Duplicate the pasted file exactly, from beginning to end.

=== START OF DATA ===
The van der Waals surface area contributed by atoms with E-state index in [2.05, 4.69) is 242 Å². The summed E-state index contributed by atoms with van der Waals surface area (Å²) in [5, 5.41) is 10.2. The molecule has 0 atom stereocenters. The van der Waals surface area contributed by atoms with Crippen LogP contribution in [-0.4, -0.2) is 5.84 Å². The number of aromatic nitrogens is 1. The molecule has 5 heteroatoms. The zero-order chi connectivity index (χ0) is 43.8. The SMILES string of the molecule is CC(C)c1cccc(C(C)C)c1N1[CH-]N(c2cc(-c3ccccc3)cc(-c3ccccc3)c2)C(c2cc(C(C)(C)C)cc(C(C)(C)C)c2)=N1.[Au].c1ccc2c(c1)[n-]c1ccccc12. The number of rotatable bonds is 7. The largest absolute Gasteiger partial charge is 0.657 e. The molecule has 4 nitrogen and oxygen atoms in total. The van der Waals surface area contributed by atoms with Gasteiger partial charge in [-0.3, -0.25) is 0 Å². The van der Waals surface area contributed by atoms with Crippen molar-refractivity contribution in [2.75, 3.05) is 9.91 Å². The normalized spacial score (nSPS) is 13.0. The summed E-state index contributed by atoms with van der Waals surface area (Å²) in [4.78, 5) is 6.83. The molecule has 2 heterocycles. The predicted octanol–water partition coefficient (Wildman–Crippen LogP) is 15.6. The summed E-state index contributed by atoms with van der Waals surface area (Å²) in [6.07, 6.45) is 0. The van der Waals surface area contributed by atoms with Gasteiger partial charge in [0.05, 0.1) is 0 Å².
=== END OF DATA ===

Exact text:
The van der Waals surface area contributed by atoms with E-state index in [2.05, 4.69) is 242 Å². The summed E-state index contributed by atoms with van der Waals surface area (Å²) in [5, 5.41) is 10.2. The molecule has 0 atom stereocenters. The van der Waals surface area contributed by atoms with Crippen LogP contribution in [-0.4, -0.2) is 5.84 Å². The number of aromatic nitrogens is 1. The molecule has 5 heteroatoms. The zero-order chi connectivity index (χ0) is 43.8. The SMILES string of the molecule is CC(C)c1cccc(C(C)C)c1N1[CH-]N(c2cc(-c3ccccc3)cc(-c3ccccc3)c2)C(c2cc(C(C)(C)C)cc(C(C)(C)C)c2)=N1.[Au].c1ccc2c(c1)[n-]c1ccccc12. The number of rotatable bonds is 7. The largest absolute Gasteiger partial charge is 0.657 e. The molecule has 4 nitrogen and oxygen atoms in total. The van der Waals surface area contributed by atoms with Gasteiger partial charge in [-0.3, -0.25) is 0 Å². The van der Waals surface area contributed by atoms with Crippen molar-refractivity contribution in [2.75, 3.05) is 9.91 Å². The normalized spacial score (nSPS) is 13.0. The summed E-state index contributed by atoms with van der Waals surface area (Å²) in [4.78, 5) is 6.83. The molecule has 2 heterocycles. The predicted octanol–water partition coefficient (Wildman–Crippen LogP) is 15.6. The summed E-state index contributed by atoms with van der Waals surface area (Å²) in [6.07, 6.45) is 0. The van der Waals surface area contributed by atoms with Gasteiger partial charge in [0.05, 0.1) is 0 Å².